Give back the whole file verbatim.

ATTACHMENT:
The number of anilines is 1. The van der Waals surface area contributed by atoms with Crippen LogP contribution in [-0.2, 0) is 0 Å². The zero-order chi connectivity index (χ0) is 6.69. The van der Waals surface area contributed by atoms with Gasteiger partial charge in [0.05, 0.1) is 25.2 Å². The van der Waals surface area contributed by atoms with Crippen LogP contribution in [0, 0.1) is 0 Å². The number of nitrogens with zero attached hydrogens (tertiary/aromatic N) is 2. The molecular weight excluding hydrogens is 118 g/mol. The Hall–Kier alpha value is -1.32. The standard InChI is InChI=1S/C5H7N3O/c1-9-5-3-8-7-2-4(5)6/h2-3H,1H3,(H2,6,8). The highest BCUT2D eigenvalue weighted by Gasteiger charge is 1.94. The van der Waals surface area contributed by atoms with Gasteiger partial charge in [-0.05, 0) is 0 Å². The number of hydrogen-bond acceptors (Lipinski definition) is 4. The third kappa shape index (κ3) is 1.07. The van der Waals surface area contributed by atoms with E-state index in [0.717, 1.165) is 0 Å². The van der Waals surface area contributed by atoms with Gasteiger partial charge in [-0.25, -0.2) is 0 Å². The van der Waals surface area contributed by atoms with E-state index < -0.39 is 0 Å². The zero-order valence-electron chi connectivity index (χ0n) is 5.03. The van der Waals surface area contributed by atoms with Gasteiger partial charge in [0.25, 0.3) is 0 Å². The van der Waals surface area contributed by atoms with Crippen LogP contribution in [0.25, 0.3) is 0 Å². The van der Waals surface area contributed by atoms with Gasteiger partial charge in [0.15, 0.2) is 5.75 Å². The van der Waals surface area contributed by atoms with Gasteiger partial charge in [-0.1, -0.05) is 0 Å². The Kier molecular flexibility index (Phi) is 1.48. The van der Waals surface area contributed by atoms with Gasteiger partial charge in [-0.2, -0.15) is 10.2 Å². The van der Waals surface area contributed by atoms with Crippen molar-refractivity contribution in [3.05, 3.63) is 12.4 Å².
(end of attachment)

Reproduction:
The number of anilines is 1. The van der Waals surface area contributed by atoms with Crippen LogP contribution in [-0.2, 0) is 0 Å². The zero-order chi connectivity index (χ0) is 6.69. The van der Waals surface area contributed by atoms with Gasteiger partial charge in [0.05, 0.1) is 25.2 Å². The van der Waals surface area contributed by atoms with Crippen LogP contribution in [0, 0.1) is 0 Å². The number of nitrogens with zero attached hydrogens (tertiary/aromatic N) is 2. The molecular weight excluding hydrogens is 118 g/mol. The Hall–Kier alpha value is -1.32. The standard InChI is InChI=1S/C5H7N3O/c1-9-5-3-8-7-2-4(5)6/h2-3H,1H3,(H2,6,8). The highest BCUT2D eigenvalue weighted by Gasteiger charge is 1.94. The van der Waals surface area contributed by atoms with Gasteiger partial charge in [-0.05, 0) is 0 Å². The number of hydrogen-bond acceptors (Lipinski definition) is 4. The third kappa shape index (κ3) is 1.07. The van der Waals surface area contributed by atoms with E-state index in [0.717, 1.165) is 0 Å². The van der Waals surface area contributed by atoms with Gasteiger partial charge in [-0.25, -0.2) is 0 Å². The van der Waals surface area contributed by atoms with E-state index < -0.39 is 0 Å². The zero-order valence-electron chi connectivity index (χ0n) is 5.03. The van der Waals surface area contributed by atoms with Gasteiger partial charge in [0.25, 0.3) is 0 Å². The van der Waals surface area contributed by atoms with Crippen LogP contribution in [0.25, 0.3) is 0 Å². The van der Waals surface area contributed by atoms with Gasteiger partial charge in [0.15, 0.2) is 5.75 Å². The van der Waals surface area contributed by atoms with Gasteiger partial charge in [-0.1, -0.05) is 0 Å². The Kier molecular flexibility index (Phi) is 1.48. The van der Waals surface area contributed by atoms with Gasteiger partial charge in [-0.2, -0.15) is 10.2 Å². The van der Waals surface area contributed by atoms with Crippen molar-refractivity contribution in [3.05, 3.63) is 12.4 Å².